I can't give this book any less than five stars, even though I know its flaws (which I'll get to in a minute). I become an obsessed melancholy fangirl when I read it--this was the third or fourth time I've read it in my life, and surely not the last--and it kept me up late turning pages time and time again. Notice how I finished it in three weeks, despite turning each of those 1,200 pages. (Well, this time it was on Nook, so it was more like tapping than turning.)
Technically I did read the unabridged, but I skimmed the parts that likely get abridged--histories, monologues, and other flights of dense detail. That said, I think it might be good to choose the unabridged and give yourself the option of dwelling in those historical moments or Deep Hugo Thoughts if you feel like it.
Things I love:
The seriously difficult character dilemmas.
The way you can feel sympathy for every character (okay, not so much the Thenardiers).
The cool adventure.
The totally swoonworthy romance.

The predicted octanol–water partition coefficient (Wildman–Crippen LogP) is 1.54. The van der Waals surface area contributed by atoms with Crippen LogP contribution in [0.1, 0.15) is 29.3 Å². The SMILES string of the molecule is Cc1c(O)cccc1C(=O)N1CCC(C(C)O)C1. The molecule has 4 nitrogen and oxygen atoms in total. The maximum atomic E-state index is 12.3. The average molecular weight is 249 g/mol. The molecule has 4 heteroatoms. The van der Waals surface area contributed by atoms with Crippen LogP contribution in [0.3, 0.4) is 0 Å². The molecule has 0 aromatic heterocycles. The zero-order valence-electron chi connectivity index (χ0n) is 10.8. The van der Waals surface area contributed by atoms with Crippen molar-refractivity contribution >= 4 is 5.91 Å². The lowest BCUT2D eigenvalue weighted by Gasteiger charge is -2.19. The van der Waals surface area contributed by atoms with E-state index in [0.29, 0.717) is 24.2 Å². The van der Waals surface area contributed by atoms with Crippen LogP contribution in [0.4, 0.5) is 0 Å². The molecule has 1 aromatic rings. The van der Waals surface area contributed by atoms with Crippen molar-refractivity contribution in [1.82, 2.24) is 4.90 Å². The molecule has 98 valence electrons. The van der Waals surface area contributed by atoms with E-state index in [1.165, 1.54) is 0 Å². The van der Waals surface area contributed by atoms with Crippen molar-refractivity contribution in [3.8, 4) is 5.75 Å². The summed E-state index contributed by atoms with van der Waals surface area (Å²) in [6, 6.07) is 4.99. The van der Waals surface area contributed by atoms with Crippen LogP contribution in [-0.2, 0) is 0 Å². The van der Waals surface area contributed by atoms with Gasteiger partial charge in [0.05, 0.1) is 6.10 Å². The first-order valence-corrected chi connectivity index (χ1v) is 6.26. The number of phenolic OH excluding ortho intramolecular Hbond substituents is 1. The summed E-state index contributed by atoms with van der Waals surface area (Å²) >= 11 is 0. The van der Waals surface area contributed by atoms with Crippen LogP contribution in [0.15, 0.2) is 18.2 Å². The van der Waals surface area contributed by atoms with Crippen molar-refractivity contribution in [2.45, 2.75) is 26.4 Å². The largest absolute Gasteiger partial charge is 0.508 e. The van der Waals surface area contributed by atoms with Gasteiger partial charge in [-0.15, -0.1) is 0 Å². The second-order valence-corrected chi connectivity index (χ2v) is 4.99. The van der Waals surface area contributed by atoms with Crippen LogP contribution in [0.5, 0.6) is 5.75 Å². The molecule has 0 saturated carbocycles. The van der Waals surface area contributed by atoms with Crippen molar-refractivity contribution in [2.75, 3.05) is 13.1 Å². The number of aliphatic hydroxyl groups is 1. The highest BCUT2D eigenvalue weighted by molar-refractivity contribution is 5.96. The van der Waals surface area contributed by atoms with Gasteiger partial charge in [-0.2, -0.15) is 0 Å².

The feeling of this being utterly real despite it being obviously dated.
The feeling of wanting to be a better person yourself because of what you see these characters go through.
Really, those wordy chapters that aren't about the main characters do get irritatingly in the way at exciting places sometimes.
Fair dose of Victorian melodrama. ("See Marius angst. Angst, Marius, angst," as a Les Mis forum summarized one section. And the angst is certainly not confined to Marius.)
Too many crazy coincidences. You'd think France was about a mile square with a population of fifty people, the way they all keep running into each other in the darnedest places.
Still, I absolutely love this story, and will surely spend more time with it over the course of my life. Likely I'll begin by writing a condensed parody version of the unabridged, just to make myself smile and allow myself to linger in Les-Mis world.
Random update, from June 25: Note for self and posterity: in the past, in reading this book, I assumed the chapter "A Heart Beneath a Stone" was Hugo rhapsodizing about love, rather than giving us the actual text of Marius' letter to Cosette. I suppose I figured the letter was too personal to share or something. This time around, I succeeded in realizing that "A Heart Beneath a Stone" (http://www.classicreader.com/book/268/246/ ) *is* Marius' letter to her--his assorted heartfelt thoughts that he occasionally scribbled in a notebook, which was mentioned in an earlier chapter, in which he called it "writing to her." Yes, hi, I'm dense. Makes me love Marius that much more, though, if those are *his* words.